Transport Strategy

1.2.5 Scotland’s National Transport Strategy (NTS), published in 2006, outlines three strategic objectives which are focused on creating a world class transport system that contributes towards the Scottish Government’s wider purpose of promoting sustainable economic growth:

  • Improved journey times and connections;
  • Reduced emissions; and
  • Improved quality, accessibility and affordability.

1.2.6 The strategy outlines the role of smart and integrated ticketing in contributing towards these three outcomes:

  • "We recognise the importance of the journey experience to visitors as well as commuters. Having both simple ticketing and better integrated services and interchanges themselves is vital. There have already been successful local schemes for integrated ticketing in Scotland, for example, Zonecard, Plusbus and One Ticket. We are also in the process of rolling out smart enabled ticketing machines to every bus operator in Scotland, creating a platform to develop new integrated ticketing initiatives. This will support the implementation of the concessionary travel scheme."
  • "We want to go further. [Our integrated ticketing strategy] will outline how to secure seamless journeys, between bus, ferry and / or rail journeys by different operators. We will explore the possibility of introducing an integrated ticketing pilot across all modes in partnership with a regional transport partnership or local authority. We intend to harness the new technology and equipment that is already being progressively installed through funding provided by the Scottish Government across the entire Scottish bus fleet to maximise the opportunity to deliver integrated ticketing. We intend to explore the possibility of extending this technology to ferries and trains. We believe this will make public transport more attractive to users and simpler to use. We will continue to push the boundaries of current technology to make pre-paid travel even easier for passengers e.g. by exploring mobile phone technology. This will also speed up boarding times for all bus users."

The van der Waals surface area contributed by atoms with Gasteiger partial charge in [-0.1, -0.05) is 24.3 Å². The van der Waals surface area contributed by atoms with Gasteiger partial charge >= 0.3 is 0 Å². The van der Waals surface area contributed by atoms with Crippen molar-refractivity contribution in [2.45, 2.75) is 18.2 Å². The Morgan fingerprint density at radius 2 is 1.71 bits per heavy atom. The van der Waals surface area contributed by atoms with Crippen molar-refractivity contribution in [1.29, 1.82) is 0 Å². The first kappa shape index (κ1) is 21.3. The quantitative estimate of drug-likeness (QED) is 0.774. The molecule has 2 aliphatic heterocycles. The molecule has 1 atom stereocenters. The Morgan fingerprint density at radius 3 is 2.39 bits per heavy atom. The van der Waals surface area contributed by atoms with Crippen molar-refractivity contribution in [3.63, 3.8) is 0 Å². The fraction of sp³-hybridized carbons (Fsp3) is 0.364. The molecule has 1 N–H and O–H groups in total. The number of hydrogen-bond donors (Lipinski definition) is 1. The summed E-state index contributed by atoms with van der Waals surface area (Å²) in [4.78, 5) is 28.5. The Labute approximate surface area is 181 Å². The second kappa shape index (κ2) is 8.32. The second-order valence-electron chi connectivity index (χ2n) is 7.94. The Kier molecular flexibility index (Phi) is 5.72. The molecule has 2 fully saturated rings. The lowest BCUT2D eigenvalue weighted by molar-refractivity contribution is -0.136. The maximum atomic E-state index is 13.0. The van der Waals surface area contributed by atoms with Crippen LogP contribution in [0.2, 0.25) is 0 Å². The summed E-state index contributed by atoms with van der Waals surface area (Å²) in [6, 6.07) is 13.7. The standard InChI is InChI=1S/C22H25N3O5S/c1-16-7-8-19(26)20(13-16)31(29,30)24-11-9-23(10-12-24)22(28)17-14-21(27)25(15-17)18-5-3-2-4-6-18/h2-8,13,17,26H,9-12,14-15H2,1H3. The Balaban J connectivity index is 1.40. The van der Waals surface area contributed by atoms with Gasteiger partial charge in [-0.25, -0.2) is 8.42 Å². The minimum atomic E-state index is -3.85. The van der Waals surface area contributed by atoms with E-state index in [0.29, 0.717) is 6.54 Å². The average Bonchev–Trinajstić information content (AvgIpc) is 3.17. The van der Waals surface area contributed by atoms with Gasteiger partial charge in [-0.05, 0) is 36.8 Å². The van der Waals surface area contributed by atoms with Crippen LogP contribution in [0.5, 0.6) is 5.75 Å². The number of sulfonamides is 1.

1.2.7 More generally, the strategy emphasises the importance of high quality interchanges and of improving the overall journey experience. With Scotland hosting the Commonwealth Games in 2014, integrated ticketing forms part of the Scottish Commonwealth Games Legacy Plan5, though the form this takes may well be event-specific and separate from the options outlined in this paper.

Smart & Integrated Ticketing Strategy for England and Wales

1.2.8 The DfT published a Smart & Integrated Ticketing Strategy for England and Wales in 2009. This proposed that coverage throughout England and Wales could be achieved through a regional roll-out of ITSO infrastructure on buses, with the aim of covering major urban centres by 2015. DfT also intends to progressively build in ITSO obligations into the remaining rail franchises where they are not already specified6. In certain respects, this provides a parallel development to that being considered in Scotland.

1.2.9 ITSO has emerged as the only practical way to achieve a secure and interoperable (e.g. between modes, operators or scheme owners) smart ticketing system, particularly in the UK, where the bus deregulation outside London presents particular requirements for interoperability.This has been confirmed by DfT in its Business Plan for 2011-20157 which also addresses interoperabilitywith Oyster in London.